knolling my necklace collection using color order as an additional system
Knolling my necklace collection using color order as an additional organizational system
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KNOLLING Part One: Organizational or Graphic Design Layout and Product Branding System?

This series of blog posts about KNOLLING is dedicated to Andrew Kromelow who coined the term ‘knolling’ in 1987 and to Tom Sachs who expanded on the concept of knolling to ‘Always Be Knolling’.

What Is Knolling? From 10 Bullets. 2009 by Tom Sachs
What Is Knolling? From 10 Bullets. 2009 by Tom Sachs Posted on the Blog, August 19,2015

Knolling is defined in Wikipedia as “the process of arranging related objects in parallel or 90-degree angles as a method of organization”. The original phrase, knolling, was coined in 1987 by Andrew Kromelow, a janitor in the furniture fabrication shop of Frank Gehry. Gehry was designing chairs for the legendary, Knoll Furniture Company. Kromelow was particularly impressed with the furniture designed by Florence Knoll.




Florence Knoll furniture
Florence Knoll furniture designs which Andrew Kromelow admired for their clean, angular lines.


Andrew Kromelow especially liked the clean, angular lines of Florence Knoll’s designs which can be seen above. As a result, at the end of the workday, Kromelow would collect all the tools that had been left out in the work studio and organized them in a similar geometric manner then photograph them from the top. No photographs of Kromelow’s work seem to have survived, publically.

Things Organized Neatly
Tom Sachs—”Always Be Knolling.“ from Ten Bullets on Tumblr, “Things Organized Neatly”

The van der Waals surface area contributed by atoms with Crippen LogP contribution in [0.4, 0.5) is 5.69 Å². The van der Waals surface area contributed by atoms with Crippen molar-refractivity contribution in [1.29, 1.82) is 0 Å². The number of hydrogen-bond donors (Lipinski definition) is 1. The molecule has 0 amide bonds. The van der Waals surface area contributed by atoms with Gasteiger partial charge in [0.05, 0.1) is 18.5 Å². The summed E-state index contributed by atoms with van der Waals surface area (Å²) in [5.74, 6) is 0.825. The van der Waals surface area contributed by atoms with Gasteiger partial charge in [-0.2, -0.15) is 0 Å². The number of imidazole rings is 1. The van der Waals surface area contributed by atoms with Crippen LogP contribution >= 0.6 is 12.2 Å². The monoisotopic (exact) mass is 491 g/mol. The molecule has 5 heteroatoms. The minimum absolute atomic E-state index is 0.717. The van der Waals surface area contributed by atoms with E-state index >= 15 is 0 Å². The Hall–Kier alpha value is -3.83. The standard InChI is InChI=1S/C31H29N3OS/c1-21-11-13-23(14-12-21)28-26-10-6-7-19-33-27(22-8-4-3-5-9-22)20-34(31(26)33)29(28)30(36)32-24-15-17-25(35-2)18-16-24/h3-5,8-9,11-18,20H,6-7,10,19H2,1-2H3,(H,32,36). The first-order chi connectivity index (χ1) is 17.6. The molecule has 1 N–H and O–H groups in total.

The above image from Tom Sach’s, Ten Bullets, #8: “ALWAYS BE KNOLLING’ suggests what a Kromelow ‘flat lay-overhead photo’ might have looked like.”The result was an organized surface that allowed the user to see all objects at once”. Kromelow referred to this as ‘knolling’ due to the idea’s inspiration from Florence Knoll’s design sensibility. The term, the concept and the ‘flat lay photography’ Kromelow made of his arrangements caught on thanks to another person in Gehry’s employment.


Tom Sachs, an artist and sculptor who also worked in Gehry’s studio, popularized Kromelow’s knolling and his ‘flat lay photography’ process. According to the blog post in, Sachs created a piece about knolling and adopted the phrase, “Always be Knolling” (or ABK for short) as a motto for his work. By 1987, knolling had officially become a trend. But what transpired between 1987 and 2009?

One wonders because nothing more seems to be available about it again until the 2009 blog post on, ‘What Is Knolling? The Overhead Photography Trend Explained’. Supposedly, this style of organizational layout has been used for over three decades to shape brands and sell products. No examples were available. Instead, decades before the social media venue, Instagram, had the popular account, ‘The Flat Lays’, before the existence of social media at all, and separate from Kromelow’s organizing technique, knolling existed as a graphic design layout and branding inspiration. But it was not known as knolling and it was before 1987.

Pencil sharpeners
Mechanical pencil sharpener boxes pinned to Pinterest. This image is from a series of the blog posts, the Charrette Chronicles on The image is courtesy of the Charrette Corporation and former art director, designer Johanna Bohoy